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Old December 9th, 2010, 02:04 AM   #37
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Berlin is NOT ethnically varied. The city is a mix of Germans, Turks and Vietnamese people. You won't find people from North/Latin America or from the Arab countries, for example. Nor will you find too many Indians or Chinese. Actually you'll find MANY Spanish tourists, but those are tourists and they don't count.

Berlin is culturally diverse, but it does not mean by any ways that it is ethnically diverse - and it is not indeed.
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Old December 9th, 2010, 10:55 AM   #38
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@schmidt: Berlin does have a rather significant Arab population share - at least in comparison to the rest of Germany.

Official Berlin statistics, shares of migrant populations (total 24.957% of population):

- from EU : 6.869% of population
- from Turkey : 5.103% of population
- from Soviet Union : 2.788% of population
- from Arabic countries : 1.905% of population
- from Yugoslavia : 1.833% of population
- from Vietnam : 0.567% of population
- from USA : 0.515% of population
- from other countries : 5.376% of population

as of June 30th 2010. Includes ethnic Germans who themselves or at least one of whose parents were born in these areas outside Germany. Latin America is somewhere in those last 5.376%. North America (including Canada) outscores Vietnam.

@hadrett32:

Any city with at least 20% migrant population in Germany will have citizens from at least 90% of nations on this entire planet. In Berlin it's supposedly 189 nations.
For comparison to the above, West German cities like Frankfurt, Stuttgart or Mannheim have migrant populations in the range of 35-40% though. Even Berlin-Mitte (about 44% migrant population), Neukölln (about 39%) and Friedrichshain-Kreuzberg (about 37%) pale in comparison to e.g. Frankfurt-Innenstadt (60%) or Mannheim-Innenstadt (55%).
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Old December 9th, 2010, 11:42 AM   #39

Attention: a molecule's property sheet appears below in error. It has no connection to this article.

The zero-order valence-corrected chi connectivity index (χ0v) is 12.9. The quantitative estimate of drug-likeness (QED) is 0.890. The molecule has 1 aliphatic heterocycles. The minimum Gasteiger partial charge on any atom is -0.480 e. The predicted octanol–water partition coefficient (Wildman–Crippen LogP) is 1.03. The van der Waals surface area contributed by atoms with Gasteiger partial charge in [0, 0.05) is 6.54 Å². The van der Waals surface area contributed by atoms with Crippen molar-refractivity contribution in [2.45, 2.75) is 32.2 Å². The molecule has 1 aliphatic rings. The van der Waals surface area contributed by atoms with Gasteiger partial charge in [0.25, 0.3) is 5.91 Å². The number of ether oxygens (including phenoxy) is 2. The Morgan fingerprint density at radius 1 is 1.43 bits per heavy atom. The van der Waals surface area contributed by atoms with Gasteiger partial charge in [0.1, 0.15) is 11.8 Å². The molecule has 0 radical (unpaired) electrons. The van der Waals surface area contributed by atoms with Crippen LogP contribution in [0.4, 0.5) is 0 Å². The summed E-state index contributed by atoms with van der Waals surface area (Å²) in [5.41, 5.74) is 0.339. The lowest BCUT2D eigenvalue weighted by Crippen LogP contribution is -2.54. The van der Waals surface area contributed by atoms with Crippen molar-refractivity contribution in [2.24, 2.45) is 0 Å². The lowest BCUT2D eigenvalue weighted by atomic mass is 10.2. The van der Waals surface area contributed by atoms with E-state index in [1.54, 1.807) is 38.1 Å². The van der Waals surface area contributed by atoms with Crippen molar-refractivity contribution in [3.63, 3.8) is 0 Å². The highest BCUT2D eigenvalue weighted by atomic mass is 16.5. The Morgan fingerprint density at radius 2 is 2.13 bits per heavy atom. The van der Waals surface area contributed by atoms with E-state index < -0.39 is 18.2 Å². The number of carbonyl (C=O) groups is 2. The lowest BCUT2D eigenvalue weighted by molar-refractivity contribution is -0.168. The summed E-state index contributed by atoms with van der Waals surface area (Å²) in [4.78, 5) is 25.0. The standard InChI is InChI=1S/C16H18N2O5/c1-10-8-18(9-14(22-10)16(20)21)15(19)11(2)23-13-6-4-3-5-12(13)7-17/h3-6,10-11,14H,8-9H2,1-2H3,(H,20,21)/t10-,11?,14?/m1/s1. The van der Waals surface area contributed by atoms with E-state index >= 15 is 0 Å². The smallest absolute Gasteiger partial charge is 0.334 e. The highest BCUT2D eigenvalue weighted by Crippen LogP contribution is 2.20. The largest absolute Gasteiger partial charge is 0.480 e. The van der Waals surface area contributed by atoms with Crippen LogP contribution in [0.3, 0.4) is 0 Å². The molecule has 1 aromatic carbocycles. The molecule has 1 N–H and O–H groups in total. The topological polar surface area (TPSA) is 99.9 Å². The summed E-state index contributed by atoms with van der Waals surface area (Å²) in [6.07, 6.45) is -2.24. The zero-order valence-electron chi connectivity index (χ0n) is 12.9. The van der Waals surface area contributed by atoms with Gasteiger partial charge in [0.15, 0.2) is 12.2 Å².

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Quote:
Originally Posted by hadrett32 View Post
... Berlin... are Germany's most ethnically diverse cities
Definitely untrue. The percentage of migrants or foreigners in Munich, Stuttgart, Dusseldorf and Cologne is much higher than in Berlin. Same to middle sized booming cities like Regensburg, Ingolstadt, Freiburg or many many more in Baden Württemberg or Bavaria.
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Old December 9th, 2010, 01:21 PM   #40
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Quote:
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Definitely untrue. The percentage of migrants or foreigners in Munich, Stuttgart, Dusseldorf and Cologne is much higher than in Berlin. Same to middle sized booming cities like Regensburg, Ingolstadt, Freiburg or many many more in Baden Württemberg or Bavaria.
Yeah, but Berlin is more ethnically diverse than these cities, they only have turks and european immigrants, whereas berlin has nearly everything. And its a fact that Berlin has the largest concentration of Black people in Germany along with Hamburg. Additionally, Berlin's Arab Community is MUCH larger than Munich's or Frankfurt's community. Never been to Northern Neukölln, heh? I don't want to create a city vs. city thread here (im not from berlin) , but the presence of non-white immigrants in Berlin is higher than in nearly all other German cities (exception Frankfrut and Hamburg)

Last edited by hadrett32; December 9th, 2010 at 01:29 PM.